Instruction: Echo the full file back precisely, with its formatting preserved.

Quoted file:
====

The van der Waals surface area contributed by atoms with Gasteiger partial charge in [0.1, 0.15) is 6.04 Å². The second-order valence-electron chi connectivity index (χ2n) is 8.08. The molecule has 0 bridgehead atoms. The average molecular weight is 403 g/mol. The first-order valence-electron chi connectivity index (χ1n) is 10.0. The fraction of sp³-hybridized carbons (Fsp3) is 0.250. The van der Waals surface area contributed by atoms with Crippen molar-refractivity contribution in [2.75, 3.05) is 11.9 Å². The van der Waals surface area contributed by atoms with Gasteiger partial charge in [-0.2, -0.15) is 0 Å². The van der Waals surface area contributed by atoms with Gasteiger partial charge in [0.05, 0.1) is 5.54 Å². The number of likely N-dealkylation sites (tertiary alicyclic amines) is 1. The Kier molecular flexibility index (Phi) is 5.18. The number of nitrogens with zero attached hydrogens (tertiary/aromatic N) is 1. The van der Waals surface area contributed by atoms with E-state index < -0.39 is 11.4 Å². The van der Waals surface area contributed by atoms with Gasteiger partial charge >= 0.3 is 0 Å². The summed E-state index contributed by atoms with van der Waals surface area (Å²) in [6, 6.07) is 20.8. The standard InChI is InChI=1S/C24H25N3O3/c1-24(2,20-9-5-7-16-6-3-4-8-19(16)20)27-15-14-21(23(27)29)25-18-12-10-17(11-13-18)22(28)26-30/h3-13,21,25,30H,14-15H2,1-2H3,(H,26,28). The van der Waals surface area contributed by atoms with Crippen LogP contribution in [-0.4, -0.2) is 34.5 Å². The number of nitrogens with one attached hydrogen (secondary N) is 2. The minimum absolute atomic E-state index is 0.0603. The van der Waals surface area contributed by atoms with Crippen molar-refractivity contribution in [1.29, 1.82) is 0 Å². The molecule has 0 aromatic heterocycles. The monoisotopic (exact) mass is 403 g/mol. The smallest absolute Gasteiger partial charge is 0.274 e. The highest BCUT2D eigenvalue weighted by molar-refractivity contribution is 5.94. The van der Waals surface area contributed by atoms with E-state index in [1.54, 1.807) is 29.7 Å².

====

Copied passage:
The van der Waals surface area contributed by atoms with Gasteiger partial charge in [0.1, 0.15) is 6.04 Å². The second-order valence-electron chi connectivity index (χ2n) is 8.08. The molecule has 0 bridgehead atoms. The average molecular weight is 403 g/mol. The first-order valence-electron chi connectivity index (χ1n) is 10.0. The fraction of sp³-hybridized carbons (Fsp3) is 0.250. The van der Waals surface area contributed by atoms with Crippen molar-refractivity contribution in [2.75, 3.05) is 11.9 Å². The van der Waals surface area contributed by atoms with Gasteiger partial charge in [-0.2, -0.15) is 0 Å². The van der Waals surface area contributed by atoms with Gasteiger partial charge in [0.05, 0.1) is 5.54 Å². The number of likely N-dealkylation sites (tertiary alicyclic amines) is 1. The Kier molecular flexibility index (Phi) is 5.18. The number of nitrogens with zero attached hydrogens (tertiary/aromatic N) is 1. The van der Waals surface area contributed by atoms with E-state index < -0.39 is 11.4 Å². The van der Waals surface area contributed by atoms with Gasteiger partial charge >= 0.3 is 0 Å². The summed E-state index contributed by atoms with van der Waals surface area (Å²) in [6, 6.07) is 20.8. The standard InChI is InChI=1S/C24H25N3O3/c1-24(2,20-9-5-7-16-6-3-4-8-19(16)20)27-15-14-21(23(27)29)25-18-12-10-17(11-13-18)22(28)26-30/h3-13,21,25,30H,14-15H2,1-2H3,(H,26,28). The van der Waals surface area contributed by atoms with Crippen LogP contribution in [-0.4, -0.2) is 34.5 Å². The number of nitrogens with one attached hydrogen (secondary N) is 2. The minimum absolute atomic E-state index is 0.0603. The van der Waals surface area contributed by atoms with Crippen molar-refractivity contribution in [1.29, 1.82) is 0 Å². The molecule has 0 aromatic heterocycles. The monoisotopic (exact) mass is 403 g/mol. The smallest absolute Gasteiger partial charge is 0.274 e. The highest BCUT2D eigenvalue weighted by molar-refractivity contribution is 5.94. The van der Waals surface area contributed by atoms with E-state index in [1.54, 1.807) is 29.7 Å².